Keep in mind, though, that I mostly write "in-depth" informational articles to a small niche market, most of which end up being 1200-3000 words in length... if I were writing "movie reviews" or small instructional hubs I'm sure my process would be quite different. I'm trying to create "evergreen" expert content that hopefully ends up being organically linked to from web sites and ezines without my needing to prompt that. So far, I'm batting about .500 on that...
Dude - I like your answer - and yes, using one's own photos (if I may) help one to stick with their own voice... your work and YOUR WORK side by side. I do, too! I think it establishes authenticity, and I'm glad to know that you go that route! BHT
I keep my computer on from the time I get up till I retire for the night. If an inspiration hits me, I open the notebook file and start a new document. I write what pours out of my mind, save it, then let it sit there till I can come back and read it. I edit and smooth out all the kinks, correct spellings, etc. When I feel good about it, I put it into my word doc and edit it again. When it is in a format I like and it sounds good to me, I put it into Google docs and edit again.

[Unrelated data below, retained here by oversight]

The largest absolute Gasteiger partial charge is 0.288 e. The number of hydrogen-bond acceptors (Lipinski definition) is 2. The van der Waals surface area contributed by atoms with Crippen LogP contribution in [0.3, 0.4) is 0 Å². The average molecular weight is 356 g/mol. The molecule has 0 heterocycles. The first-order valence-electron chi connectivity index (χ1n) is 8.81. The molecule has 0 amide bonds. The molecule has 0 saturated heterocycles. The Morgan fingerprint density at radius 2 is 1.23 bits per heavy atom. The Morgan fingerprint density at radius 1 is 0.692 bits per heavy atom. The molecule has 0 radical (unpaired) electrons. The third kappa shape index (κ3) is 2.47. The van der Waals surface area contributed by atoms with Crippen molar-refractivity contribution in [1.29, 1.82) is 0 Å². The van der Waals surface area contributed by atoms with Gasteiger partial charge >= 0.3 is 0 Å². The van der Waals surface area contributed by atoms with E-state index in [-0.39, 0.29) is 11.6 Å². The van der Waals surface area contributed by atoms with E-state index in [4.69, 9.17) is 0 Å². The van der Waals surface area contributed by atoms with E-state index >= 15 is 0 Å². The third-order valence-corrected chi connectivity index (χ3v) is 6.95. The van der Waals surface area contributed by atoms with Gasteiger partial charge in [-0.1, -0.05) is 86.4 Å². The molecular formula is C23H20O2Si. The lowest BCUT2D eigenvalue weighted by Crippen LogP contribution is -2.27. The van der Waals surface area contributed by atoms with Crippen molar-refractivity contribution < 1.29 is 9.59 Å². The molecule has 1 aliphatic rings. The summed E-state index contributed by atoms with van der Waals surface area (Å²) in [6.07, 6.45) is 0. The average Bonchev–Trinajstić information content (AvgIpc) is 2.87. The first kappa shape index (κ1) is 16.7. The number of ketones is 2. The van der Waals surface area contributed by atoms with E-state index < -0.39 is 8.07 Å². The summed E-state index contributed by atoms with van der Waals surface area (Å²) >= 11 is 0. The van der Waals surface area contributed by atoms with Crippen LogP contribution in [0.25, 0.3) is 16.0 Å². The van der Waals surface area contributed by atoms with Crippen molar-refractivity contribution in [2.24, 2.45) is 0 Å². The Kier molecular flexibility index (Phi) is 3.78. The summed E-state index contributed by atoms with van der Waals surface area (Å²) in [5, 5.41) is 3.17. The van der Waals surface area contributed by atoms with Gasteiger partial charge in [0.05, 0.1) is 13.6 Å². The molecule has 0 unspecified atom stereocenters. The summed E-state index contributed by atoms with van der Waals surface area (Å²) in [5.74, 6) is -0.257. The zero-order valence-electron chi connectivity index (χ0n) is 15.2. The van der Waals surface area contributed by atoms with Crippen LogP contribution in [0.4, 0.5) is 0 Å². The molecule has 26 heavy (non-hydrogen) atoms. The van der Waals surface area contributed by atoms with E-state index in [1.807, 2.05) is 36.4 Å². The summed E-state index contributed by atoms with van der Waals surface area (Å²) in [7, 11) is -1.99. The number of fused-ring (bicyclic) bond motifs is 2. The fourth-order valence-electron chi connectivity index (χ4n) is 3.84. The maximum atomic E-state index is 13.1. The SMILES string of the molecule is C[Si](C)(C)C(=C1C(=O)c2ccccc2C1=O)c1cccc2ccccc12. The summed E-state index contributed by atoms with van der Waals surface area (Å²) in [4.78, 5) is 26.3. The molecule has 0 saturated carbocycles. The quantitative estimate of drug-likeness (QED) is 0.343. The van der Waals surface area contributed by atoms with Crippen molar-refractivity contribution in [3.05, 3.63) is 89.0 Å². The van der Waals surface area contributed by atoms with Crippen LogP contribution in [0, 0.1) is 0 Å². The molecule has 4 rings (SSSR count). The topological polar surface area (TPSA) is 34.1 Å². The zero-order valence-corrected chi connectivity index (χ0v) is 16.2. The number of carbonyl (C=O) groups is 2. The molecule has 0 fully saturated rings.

Once I am satisfied with the way my article looks and reads, I go in search of images to enhance my article. I put the images in my image account. I then go to HubPages and create my hub.
It is a lot of work, yet it gives me a hub I am pleased with and feel good enough about to publish.
You've received lots of good responses, and I will add my 2 cents worth.
My system is to first create a new folder with the hub title.
Then I start filling the folder.
I open a blank document and start writing without judging myself.
Generally, once I am on a topic and sleep on it, I wake up with words to pencil onto the paper by my bed.
I give it a few days to settle. There is always more, and I like to let it mature naturally.
Whenever an idea for an image or video comes, I search my files and the internet.
When the article is about as complete as I can make it, I read it out loud to Kati, my life partner. That always shows me sentences that need to be made clearer or more smooth. And she gives me wonderful input, often resulting in a complete re-write!
Then, when we sign off on the article together and I have the images and video, I start putting the pieces in place.
I know outlines can be very helpful and sometimes when I'm having a difficult time knowing where I want to go with an article an outline has come in handy. However, I usually just start typing straight away. I like to discover where something is going as I go along most of the time because when something occurs to me I get excited about it in that moment and my brain start telling my fingers to type...type...type.